Price Controls on Food Delivery Apps Don’t Make Sense

Ashley Johnson May 7, 2020
May 7, 2020

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During the COVID-19 crisis, apps like DoorDash, Grubhub, Uber Eats, and Postmates are helping restaurants stay afloat by alerting consumers to local restaurants that are open, facilitating online orders, and enabling meal deliveries while also providing an important lifeline to consumers who cannot leave their homes. Unfortunately, several cities have started passing laws to cap commissions on third-party delivery services, undermining these business models at a crucial time.

Unlike some apps which rely on advertising for revenue, food delivery apps make their money from delivery fees and commissions. With the restaurant industry under an immense amount of pressure and facing even thinner margins than usual, some cities have implemented or are considering measures that would limit these fees. San Francisco, Seattle, and Washington, D.C. have all capped commissions at 15 percent, either until shelter-in-place orders are lifted or until restaurants can once again offer dine-in service. Los Angeles and is also considering 15 percent commission limits, Chicago is considering capping delivery fees at 5 percent, and New York City was already considering a 10 percent commission limit before shelter-in-place orders went into effect.

Although the restaurant industry—like many others—is struggling during the pandemic, these price controls don’t make sense. The food delivery market is incredibly competitive. The top four apps—DoorDash, Grubhub, Uber Eats, and Postmates—vie for customers, subscribers, and partnerships, and a significant percentage of customers use more than one app. There are also many smaller competing apps, and many restaurants have their own online or telephone-based ordering systems or delivery services, more now than ever. Price regulation is unnecessary in such a competitive market.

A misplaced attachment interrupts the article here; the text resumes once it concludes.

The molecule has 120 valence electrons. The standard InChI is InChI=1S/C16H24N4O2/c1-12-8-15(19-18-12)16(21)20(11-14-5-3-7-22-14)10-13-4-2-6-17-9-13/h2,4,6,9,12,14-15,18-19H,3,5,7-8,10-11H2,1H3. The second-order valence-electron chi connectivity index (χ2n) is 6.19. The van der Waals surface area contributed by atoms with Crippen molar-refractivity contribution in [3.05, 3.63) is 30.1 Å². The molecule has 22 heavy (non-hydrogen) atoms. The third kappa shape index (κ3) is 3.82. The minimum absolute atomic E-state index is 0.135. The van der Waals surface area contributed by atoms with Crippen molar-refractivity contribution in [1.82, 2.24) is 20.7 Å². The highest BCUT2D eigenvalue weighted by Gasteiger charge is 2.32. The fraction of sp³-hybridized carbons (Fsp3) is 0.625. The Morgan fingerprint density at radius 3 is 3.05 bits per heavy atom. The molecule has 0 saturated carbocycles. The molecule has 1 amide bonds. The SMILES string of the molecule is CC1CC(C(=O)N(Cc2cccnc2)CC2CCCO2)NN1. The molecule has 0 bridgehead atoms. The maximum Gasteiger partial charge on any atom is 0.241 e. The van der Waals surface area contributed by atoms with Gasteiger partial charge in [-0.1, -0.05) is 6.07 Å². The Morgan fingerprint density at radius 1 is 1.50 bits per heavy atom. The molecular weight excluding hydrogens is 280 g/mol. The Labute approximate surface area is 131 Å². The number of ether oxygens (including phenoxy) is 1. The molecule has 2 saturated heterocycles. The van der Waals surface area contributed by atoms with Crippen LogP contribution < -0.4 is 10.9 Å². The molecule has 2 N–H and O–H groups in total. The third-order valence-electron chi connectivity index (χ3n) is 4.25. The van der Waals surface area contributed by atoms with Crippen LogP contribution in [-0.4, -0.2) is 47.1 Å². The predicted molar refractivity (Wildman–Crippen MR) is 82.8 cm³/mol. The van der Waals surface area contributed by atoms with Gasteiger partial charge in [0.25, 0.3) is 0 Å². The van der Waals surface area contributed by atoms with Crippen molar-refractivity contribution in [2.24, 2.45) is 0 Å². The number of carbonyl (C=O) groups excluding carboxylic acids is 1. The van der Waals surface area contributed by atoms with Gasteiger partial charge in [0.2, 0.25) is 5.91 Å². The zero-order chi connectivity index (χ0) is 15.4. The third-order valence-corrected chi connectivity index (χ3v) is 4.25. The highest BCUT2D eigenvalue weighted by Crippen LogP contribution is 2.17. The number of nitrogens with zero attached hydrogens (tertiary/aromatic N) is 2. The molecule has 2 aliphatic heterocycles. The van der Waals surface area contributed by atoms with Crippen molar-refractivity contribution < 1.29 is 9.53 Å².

If commissions are high, it’s because running a food delivery service isn’t as easy or cheap as it may look. Third-party delivery services need to develop and improve their apps. They must pay and certify their drivers, who have seen their hours decrease as restaurants close earlier and may have lost their side gigs as rideshare drivers with far fewer people using services like Uber and Lyft. They also have marketing costs, and many of these third-party delivery services have been providing financial support to restaurants in this time of need. Uber Eats has waived delivery fees for over 100,000 independent restaurants in the United States and Canada, Grubhub has deferred collection of over $100 million in commissions from independent restaurants, and DoorDash has rolled out a series of initiatives to provide restaurants with commission relief and marketing support.

In cities that put caps on the fees food delivery apps can charge restaurants, these apps may have to recoup their costs by charging consumers more to use their services. This would lead to fewer people ordering food from restaurants—cutting even further into restaurants’ bottom line—or to more people who are at high-risk deciding to physically go to restaurants to pick up their food to avoid fees, putting their health in greater danger than if they stayed home.

Local governments should avoid the temptation to solve the restaurant industry’s problems with counterproductive regulation. The COVID-19 pandemic has been devastating for restaurants, but imagine how much more devastating it would have been 10 years ago, when food delivery apps weren’t widespread and the infrastructure didn’t already exist for restaurants to safely get food to their customers. Food delivery apps are an important tool for enabling physical distancing and keeping people fed and restaurants in business during these uncertain times. Disrupting a competitive market that provides such an important service is, now more than ever, a bad idea.